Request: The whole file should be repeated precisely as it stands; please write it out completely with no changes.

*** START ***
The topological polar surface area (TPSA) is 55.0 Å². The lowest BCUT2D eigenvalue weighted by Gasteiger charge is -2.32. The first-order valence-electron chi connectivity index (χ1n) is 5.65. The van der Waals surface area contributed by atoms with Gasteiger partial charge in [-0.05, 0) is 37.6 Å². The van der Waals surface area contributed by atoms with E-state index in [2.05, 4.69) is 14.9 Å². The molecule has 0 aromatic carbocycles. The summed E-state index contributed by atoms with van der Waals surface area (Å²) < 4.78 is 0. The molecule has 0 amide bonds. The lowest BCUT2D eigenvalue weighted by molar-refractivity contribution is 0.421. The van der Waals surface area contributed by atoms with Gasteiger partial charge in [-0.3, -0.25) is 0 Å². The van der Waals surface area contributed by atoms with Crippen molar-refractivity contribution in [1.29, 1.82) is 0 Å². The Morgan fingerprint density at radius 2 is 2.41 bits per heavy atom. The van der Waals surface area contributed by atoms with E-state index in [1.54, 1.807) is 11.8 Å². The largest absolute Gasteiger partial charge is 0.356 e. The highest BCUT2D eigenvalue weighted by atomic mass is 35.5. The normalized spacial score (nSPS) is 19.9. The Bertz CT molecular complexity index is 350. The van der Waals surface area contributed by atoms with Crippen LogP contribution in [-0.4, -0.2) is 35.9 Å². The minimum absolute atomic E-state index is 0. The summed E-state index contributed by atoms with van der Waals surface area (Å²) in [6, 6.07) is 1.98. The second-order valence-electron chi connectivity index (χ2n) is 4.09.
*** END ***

The topological polar surface area (TPSA) is 55.0 Å². The lowest BCUT2D eigenvalue weighted by Gasteiger charge is -2.32. The first-order valence-electron chi connectivity index (χ1n) is 5.65. The van der Waals surface area contributed by atoms with Gasteiger partial charge in [-0.05, 0) is 37.6 Å². The van der Waals surface area contributed by atoms with E-state index in [2.05, 4.69) is 14.9 Å². The molecule has 0 aromatic carbocycles. The summed E-state index contributed by atoms with van der Waals surface area (Å²) < 4.78 is 0. The molecule has 0 amide bonds. The lowest BCUT2D eigenvalue weighted by molar-refractivity contribution is 0.421. The van der Waals surface area contributed by atoms with Gasteiger partial charge in [-0.3, -0.25) is 0 Å². The van der Waals surface area contributed by atoms with Crippen molar-refractivity contribution in [1.29, 1.82) is 0 Å². The Morgan fingerprint density at radius 2 is 2.41 bits per heavy atom. The van der Waals surface area contributed by atoms with E-state index in [1.54, 1.807) is 11.8 Å². The largest absolute Gasteiger partial charge is 0.356 e. The highest BCUT2D eigenvalue weighted by atomic mass is 35.5. The normalized spacial score (nSPS) is 19.9. The Bertz CT molecular complexity index is 350. The van der Waals surface area contributed by atoms with Crippen LogP contribution in [-0.4, -0.2) is 35.9 Å². The minimum absolute atomic E-state index is 0. The summed E-state index contributed by atoms with van der Waals surface area (Å²) in [6, 6.07) is 1.98. The second-order valence-electron chi connectivity index (χ2n) is 4.09.